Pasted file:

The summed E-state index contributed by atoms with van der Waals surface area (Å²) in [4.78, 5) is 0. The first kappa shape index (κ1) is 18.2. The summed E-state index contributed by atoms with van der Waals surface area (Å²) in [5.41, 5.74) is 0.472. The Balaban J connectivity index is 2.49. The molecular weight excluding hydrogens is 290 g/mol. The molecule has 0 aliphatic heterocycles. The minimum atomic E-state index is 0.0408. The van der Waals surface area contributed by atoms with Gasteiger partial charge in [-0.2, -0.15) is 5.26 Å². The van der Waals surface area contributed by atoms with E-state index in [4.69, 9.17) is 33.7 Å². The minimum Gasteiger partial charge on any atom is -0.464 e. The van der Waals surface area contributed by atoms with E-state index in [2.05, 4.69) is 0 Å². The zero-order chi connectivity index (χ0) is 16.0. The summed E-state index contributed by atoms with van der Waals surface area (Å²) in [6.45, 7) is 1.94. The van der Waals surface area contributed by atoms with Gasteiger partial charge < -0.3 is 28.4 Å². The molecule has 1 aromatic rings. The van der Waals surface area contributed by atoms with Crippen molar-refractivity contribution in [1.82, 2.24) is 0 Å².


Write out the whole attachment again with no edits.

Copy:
The summed E-state index contributed by atoms with van der Waals surface area (Å²) in [4.78, 5) is 0. The first kappa shape index (κ1) is 18.2. The summed E-state index contributed by atoms with van der Waals surface area (Å²) in [5.41, 5.74) is 0.472. The Balaban J connectivity index is 2.49. The molecular weight excluding hydrogens is 290 g/mol. The molecule has 0 aliphatic heterocycles. The minimum atomic E-state index is 0.0408. The van der Waals surface area contributed by atoms with Gasteiger partial charge in [-0.2, -0.15) is 5.26 Å². The van der Waals surface area contributed by atoms with E-state index in [4.69, 9.17) is 33.7 Å². The minimum Gasteiger partial charge on any atom is -0.464 e. The van der Waals surface area contributed by atoms with E-state index in [2.05, 4.69) is 0 Å². The zero-order chi connectivity index (χ0) is 16.0. The summed E-state index contributed by atoms with van der Waals surface area (Å²) in [6.45, 7) is 1.94. The van der Waals surface area contributed by atoms with Gasteiger partial charge < -0.3 is 28.4 Å². The molecule has 1 aromatic rings. The van der Waals surface area contributed by atoms with Crippen molar-refractivity contribution in [1.82, 2.24) is 0 Å².